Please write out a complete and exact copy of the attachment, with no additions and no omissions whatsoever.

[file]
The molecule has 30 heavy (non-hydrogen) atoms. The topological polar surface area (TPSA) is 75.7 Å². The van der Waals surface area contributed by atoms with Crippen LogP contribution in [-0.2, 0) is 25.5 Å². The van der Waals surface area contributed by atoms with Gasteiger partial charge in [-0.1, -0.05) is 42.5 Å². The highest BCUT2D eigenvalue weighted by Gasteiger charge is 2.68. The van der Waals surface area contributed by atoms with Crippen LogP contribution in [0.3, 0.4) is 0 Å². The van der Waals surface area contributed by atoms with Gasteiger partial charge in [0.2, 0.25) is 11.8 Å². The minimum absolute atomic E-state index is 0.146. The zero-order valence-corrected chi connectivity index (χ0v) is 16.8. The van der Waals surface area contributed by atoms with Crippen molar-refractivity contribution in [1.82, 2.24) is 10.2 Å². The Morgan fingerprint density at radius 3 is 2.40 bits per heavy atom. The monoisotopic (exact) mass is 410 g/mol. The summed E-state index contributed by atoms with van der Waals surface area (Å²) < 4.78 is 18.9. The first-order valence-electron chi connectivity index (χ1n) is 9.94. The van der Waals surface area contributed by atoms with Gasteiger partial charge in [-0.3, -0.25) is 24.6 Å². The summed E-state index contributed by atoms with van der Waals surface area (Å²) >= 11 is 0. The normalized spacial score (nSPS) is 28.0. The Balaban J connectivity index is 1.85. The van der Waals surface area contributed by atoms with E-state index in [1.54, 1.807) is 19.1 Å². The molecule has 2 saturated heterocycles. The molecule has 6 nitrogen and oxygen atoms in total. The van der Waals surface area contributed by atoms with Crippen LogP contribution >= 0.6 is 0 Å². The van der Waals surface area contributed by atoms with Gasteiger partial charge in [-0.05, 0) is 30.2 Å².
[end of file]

The molecule has 30 heavy (non-hydrogen) atoms. The topological polar surface area (TPSA) is 75.7 Å². The van der Waals surface area contributed by atoms with Crippen LogP contribution in [-0.2, 0) is 25.5 Å². The van der Waals surface area contributed by atoms with Gasteiger partial charge in [-0.1, -0.05) is 42.5 Å². The highest BCUT2D eigenvalue weighted by Gasteiger charge is 2.68. The van der Waals surface area contributed by atoms with Crippen LogP contribution in [0.3, 0.4) is 0 Å². The van der Waals surface area contributed by atoms with Gasteiger partial charge in [0.2, 0.25) is 11.8 Å². The minimum absolute atomic E-state index is 0.146. The zero-order valence-corrected chi connectivity index (χ0v) is 16.8. The van der Waals surface area contributed by atoms with Crippen molar-refractivity contribution in [1.82, 2.24) is 10.2 Å². The Morgan fingerprint density at radius 3 is 2.40 bits per heavy atom. The monoisotopic (exact) mass is 410 g/mol. The summed E-state index contributed by atoms with van der Waals surface area (Å²) < 4.78 is 18.9. The first-order valence-electron chi connectivity index (χ1n) is 9.94. The van der Waals surface area contributed by atoms with Gasteiger partial charge in [-0.3, -0.25) is 24.6 Å². The summed E-state index contributed by atoms with van der Waals surface area (Å²) >= 11 is 0. The normalized spacial score (nSPS) is 28.0. The Balaban J connectivity index is 1.85. The van der Waals surface area contributed by atoms with E-state index in [1.54, 1.807) is 19.1 Å². The molecule has 2 saturated heterocycles. The molecule has 6 nitrogen and oxygen atoms in total. The van der Waals surface area contributed by atoms with Crippen LogP contribution >= 0.6 is 0 Å². The van der Waals surface area contributed by atoms with Gasteiger partial charge in [-0.05, 0) is 30.2 Å².